The first visit was in the rain, alone, at a distance, on purpose. Another time, the lady who is best known for her appearance in the famous photo as a young girl, fleeing in terror from the napalmed village, was speaking to us gathered vets with such dignity, charity, love, and redemption that I was stunned. Another time, with my wife, I made it half way up the street north of the memorial before it overtook me - I grieved for them, for having not been able to realize the fullness of life as I had.

            I agree, it is important that every vet visit - at least once.
            www.RadioVietnam.net

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            • #7
              Thanks, Guys.

              Boonie: Yeah, that was the one. I see that I didn't quite remember all the details correctly. It had been a couple of years since I had last seen it, and I don't go out of my way to, as you might surmise from my above posts.

              GG
              Last edited by Grognard Gunny; 04 Oct 07, 11:45.
              "The will of a section rooted in self interest, should not outweigh the vital interests of a whole people." -Joshua Lawrence Chamberlain-

              "Fanatics of any sort are dangerous." -GG-

              Comment


              • #8
                Damn, that is one powerful picture, nuff said!!!!!

                D1
                "War is hell, but actual combat is a motherf#cker"
                - Col. David Hackworth

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                • #9
                  Originally posted by Trung-si View Post
                  Anybody going to DC in November?

                  http://www.vvmf.org/index.cfm?SectionID=1
                  Sarge;

                  Appreciate you putting up web site link up there. My son is getting ready to go into the Army in November. Think that I'll apply to read a couple of my poems up there and have him see the wall with me. One last adventure as a father with his boy before he becomes a man.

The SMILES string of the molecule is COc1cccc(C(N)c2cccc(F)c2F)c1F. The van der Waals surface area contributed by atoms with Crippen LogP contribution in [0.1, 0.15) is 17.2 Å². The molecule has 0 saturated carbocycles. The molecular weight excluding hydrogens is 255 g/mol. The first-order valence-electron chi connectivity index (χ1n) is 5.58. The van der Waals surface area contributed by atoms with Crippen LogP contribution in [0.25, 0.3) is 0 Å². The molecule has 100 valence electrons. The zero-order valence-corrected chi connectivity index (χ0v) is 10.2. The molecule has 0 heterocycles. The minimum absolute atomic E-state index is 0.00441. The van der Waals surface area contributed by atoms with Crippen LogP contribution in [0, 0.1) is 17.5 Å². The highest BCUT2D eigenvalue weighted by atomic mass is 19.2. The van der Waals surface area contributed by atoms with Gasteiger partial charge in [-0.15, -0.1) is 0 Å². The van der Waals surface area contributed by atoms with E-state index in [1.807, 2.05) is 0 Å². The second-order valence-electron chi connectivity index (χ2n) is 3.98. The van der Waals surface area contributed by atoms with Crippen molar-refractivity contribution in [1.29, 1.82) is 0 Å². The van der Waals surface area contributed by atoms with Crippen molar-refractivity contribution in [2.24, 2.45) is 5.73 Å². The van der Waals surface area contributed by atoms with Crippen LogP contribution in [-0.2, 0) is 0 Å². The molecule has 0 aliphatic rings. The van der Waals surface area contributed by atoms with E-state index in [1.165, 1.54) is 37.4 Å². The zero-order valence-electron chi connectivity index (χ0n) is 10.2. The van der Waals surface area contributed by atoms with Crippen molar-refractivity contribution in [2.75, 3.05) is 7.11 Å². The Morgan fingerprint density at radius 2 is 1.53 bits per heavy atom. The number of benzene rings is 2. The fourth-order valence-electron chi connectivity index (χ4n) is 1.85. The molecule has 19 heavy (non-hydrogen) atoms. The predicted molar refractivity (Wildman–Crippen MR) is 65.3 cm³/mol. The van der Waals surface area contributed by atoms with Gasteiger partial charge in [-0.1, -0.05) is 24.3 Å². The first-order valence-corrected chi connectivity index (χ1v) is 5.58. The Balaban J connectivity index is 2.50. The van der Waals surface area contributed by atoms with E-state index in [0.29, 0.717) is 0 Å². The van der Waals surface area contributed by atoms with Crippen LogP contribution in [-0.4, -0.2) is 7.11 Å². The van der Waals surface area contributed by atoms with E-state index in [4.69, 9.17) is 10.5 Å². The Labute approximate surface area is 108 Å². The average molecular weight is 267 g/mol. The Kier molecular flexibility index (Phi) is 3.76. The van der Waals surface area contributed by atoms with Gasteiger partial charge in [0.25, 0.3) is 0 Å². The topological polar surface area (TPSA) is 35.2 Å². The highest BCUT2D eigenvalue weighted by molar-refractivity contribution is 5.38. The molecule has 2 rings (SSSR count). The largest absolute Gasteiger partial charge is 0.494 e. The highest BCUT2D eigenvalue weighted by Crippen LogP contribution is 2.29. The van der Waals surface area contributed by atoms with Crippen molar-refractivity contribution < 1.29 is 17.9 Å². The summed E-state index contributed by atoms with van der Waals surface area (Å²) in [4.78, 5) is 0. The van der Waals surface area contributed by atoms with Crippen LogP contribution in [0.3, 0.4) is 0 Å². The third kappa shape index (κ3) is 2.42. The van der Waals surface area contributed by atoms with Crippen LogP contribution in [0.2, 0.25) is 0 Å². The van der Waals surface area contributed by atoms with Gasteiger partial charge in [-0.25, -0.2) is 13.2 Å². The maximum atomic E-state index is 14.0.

Last edited by Trailboss49; 04 Oct 07, 17:58.
                  "If you are right, then you are right even if everyone says you are wrong. If you are wrong then you are wrong even if everyone says you are right." William Penn.

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                  • #10
                    I'll be there with you in spirit TB. I'd love to read some of your work sometime if you so choose.
                    "War is hell, but actual combat is a motherf#cker"
                    - Col. David Hackworth

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                    • #11
                      Originally posted by DeltaOne View Post
                      I'll be there with you in spirit TB. I'd love to read some of your work sometime if you so choose.
                      I think I managed to send one to your mailbox on this forum. I'm not much of a nerd so there's always the distinct possibility it didn't make it to you. Let me know if you will.

                      I have been told that I have some talent. I am always a little sceptical because of those folks who have 'friends' who tell them they can sing, try to get on the "Idol" TV show and only show how really dumb they are. I don't want to end up like one of them.
                      Last edited by Trailboss49; 05 Oct 07, 17:46.
                      "If you are right, then you are right even if everyone says you are wrong. If you are wrong then you are wrong even if everyone says you are right." William Penn.

                      Comment


                      • #12
                        Your stuff is real good. I am sure that it would touch others vets deeply as it did me.

                        "War is hell, but actual combat is a motherf#cker"
                        - Col. David Hackworth